ABSTRACT: The recommendation of screening with ankle brachial index (ABI) in asymptomatic individuals is controversial. The aims of the present study were to develop and validate a pre-screening test to select candidates for ABI measurement in the Spanish population 50-79 years old, and to compare its predictive capacity to current Inter-Society Consensus (ISC) screening criteria.
Two population-based cross-sectional studies were used to develop (n = 4046) and validate (n = 3285) a regression model to predict ABI < 0.9. The validation dataset was also used to compare the model's predictive capacity to that of ISC screening criteria. The best model to predict ABI < 0.9 included age, sex, smoking, pulse pressure and diabetes. Assessment of discrimination and calibration in the validation dataset demonstrated a good fit (AUC: 0.76 [95% CI 0.73-0.79] and Hosmer-Lemeshow test: χ(2): 10.73 (df = 6), p-value = 0.097). Predictions (probability cut-off value of 4.1) presented better specificity and positive likelihood ratio than the ABI screening criteria of the ISC guidelines, and similar sensitivity. This resulted in fewer patients screened per diagnosis of ABI < 0.9 (10.6 vs. 8.75) and a lower proportion of the population aged 50-79 years candidate to ABI screening (63.3% vs. 55.0%).
This model provides accurate ABI < 0.9 risk estimates for ages 50-79, with a better predictive capacity than that of ISC criteria. Its use could reduce possible harms and unnecessary work-ups of ABI screening as a risk stratification strategy in primary prevention of peripheral vascular disease.
Atherosclerosis 02/2011; 214(2):474-9. · 3.79 Impact Factor
ABSTRACT: Cardiovascular risk functions fail to identify more than 50% of patients who develop cardiovascular disease. This is especially evident in the intermediate-risk patients in which clinical management becomes difficult. Our purpose is to analyze if ankle-brachial index (ABI), measures of arterial stiffness, postprandial glucose, glycosylated hemoglobin, self-measured blood pressure and presence of comorbidity are independently associated to incidence of vascular events and whether they can improve the predictive capacity of current risk equations in the intermediate-risk population.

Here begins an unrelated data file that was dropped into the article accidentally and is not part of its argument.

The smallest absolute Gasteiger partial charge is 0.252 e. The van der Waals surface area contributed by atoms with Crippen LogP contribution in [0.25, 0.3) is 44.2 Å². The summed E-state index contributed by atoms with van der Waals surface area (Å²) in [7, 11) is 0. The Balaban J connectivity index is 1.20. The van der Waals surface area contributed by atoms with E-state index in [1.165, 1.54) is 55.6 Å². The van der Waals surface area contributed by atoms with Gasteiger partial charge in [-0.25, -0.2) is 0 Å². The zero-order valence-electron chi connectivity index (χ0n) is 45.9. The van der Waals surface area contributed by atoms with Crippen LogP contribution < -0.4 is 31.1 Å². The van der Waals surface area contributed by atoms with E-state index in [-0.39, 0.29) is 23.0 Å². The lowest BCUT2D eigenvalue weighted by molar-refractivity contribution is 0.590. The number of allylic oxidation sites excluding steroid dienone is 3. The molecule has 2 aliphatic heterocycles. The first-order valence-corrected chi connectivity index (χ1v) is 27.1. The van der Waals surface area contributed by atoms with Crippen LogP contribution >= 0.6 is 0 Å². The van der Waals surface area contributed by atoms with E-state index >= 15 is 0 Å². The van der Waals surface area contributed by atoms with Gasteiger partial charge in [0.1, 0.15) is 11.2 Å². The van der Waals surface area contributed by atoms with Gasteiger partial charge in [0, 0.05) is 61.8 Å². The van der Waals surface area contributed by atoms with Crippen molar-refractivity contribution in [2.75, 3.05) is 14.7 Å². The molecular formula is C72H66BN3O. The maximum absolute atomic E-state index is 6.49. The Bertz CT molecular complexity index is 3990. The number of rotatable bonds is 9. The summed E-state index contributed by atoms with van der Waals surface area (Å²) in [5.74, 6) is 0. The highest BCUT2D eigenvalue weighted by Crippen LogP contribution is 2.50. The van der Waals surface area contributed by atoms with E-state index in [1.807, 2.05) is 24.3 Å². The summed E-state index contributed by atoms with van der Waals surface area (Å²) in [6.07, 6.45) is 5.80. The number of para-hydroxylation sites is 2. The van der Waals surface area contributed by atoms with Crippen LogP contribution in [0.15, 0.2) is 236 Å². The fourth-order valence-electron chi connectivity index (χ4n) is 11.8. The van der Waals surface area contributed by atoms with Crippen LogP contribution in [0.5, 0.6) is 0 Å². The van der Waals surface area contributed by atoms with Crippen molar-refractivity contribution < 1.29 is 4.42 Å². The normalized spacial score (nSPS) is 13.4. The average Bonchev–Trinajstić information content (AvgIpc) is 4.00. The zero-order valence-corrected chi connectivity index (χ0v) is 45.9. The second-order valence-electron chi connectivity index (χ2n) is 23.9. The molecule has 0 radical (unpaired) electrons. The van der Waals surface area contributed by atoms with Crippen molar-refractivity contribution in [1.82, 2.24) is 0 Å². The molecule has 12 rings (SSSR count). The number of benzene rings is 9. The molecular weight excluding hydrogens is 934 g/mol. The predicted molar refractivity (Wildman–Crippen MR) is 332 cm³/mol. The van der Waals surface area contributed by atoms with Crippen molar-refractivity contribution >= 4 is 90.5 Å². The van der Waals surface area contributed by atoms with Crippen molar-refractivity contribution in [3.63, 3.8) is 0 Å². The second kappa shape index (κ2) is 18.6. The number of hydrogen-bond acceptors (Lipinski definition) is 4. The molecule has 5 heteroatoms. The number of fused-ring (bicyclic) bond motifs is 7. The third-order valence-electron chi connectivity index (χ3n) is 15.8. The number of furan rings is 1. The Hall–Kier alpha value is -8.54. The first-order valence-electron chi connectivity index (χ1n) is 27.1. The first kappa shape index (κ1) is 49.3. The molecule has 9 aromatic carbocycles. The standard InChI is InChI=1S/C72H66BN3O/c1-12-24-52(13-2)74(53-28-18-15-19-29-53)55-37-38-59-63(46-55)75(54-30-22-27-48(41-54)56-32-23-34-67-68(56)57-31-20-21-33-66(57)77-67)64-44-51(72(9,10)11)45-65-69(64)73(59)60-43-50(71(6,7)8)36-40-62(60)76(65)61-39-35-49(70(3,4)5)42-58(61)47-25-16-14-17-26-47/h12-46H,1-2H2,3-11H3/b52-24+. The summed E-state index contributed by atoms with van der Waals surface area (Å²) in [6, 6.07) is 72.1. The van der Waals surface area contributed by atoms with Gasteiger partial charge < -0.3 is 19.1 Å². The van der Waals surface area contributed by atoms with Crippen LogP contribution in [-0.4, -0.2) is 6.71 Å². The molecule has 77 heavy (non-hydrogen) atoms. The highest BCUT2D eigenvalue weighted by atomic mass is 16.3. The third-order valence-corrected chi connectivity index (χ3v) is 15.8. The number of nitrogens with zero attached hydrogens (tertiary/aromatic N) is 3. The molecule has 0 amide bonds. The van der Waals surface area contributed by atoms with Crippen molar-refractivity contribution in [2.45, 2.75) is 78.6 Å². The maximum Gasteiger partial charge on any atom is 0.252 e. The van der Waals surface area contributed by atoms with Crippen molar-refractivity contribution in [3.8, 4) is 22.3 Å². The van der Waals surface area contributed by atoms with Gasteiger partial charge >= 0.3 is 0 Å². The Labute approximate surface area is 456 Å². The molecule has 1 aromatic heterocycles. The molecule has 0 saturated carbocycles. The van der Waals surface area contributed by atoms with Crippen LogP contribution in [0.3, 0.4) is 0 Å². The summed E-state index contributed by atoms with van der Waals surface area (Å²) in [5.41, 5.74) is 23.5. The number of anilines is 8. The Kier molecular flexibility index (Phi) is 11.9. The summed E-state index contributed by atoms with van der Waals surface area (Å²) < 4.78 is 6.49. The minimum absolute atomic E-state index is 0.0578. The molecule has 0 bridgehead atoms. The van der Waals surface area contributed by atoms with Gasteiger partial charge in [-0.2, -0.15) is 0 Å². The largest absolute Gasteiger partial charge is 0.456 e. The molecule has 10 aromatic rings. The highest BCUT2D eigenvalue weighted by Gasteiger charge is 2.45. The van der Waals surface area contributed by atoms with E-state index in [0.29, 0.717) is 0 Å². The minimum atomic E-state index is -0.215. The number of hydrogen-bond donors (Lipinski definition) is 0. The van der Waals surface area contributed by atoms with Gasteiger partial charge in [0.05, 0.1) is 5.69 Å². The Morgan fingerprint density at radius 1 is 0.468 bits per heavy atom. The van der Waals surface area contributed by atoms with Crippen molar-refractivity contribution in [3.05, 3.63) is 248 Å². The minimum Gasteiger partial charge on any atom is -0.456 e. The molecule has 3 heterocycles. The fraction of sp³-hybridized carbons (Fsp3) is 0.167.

This project involves 3 groups belonging to REDIAPP (RETICS RD06/0018) from 3 Spanish regions. We will recruit a multicenter cohort of 2688 patients at intermediate risk (coronary risk between 5 and 15% or vascular death risk between 3-5% over 10 years) and no history of atherosclerotic disease, selected at random. We will record socio-demographic data, information on diet, physical activity, comorbidity and intermittent claudication. We will measure ABI, pulse wave velocity and cardio ankle vascular index at rest and after a light intensity exercise. Blood pressure and anthropometric data will be also recorded. We will also quantify lipids, glucose and glycosylated hemoglobin in a fasting blood sample and postprandial capillary glucose. Eighteen months after the recruitment, patients will be followed up to determine the incidence of vascular events (later follow-ups are planned at 5 and 10 years). We will analyze whether the new proposed risk factors contribute to improve the risk functions based on classic risk factors.
Primary prevention of cardiovascular diseases is a priority in public health policy of developed and developing countries. The fundamental strategy consists in identifying people in a high risk situation in which preventive measures are effective and efficient. Improvement of these predictions in our country will have an immediate, clinical and welfare impact and a short term public health effect.
Clinical Trials.gov Identifier: NCT01428934.
BMC Cardiovascular Disorders 01/2011; 11:61. · 1.52 Impact Factor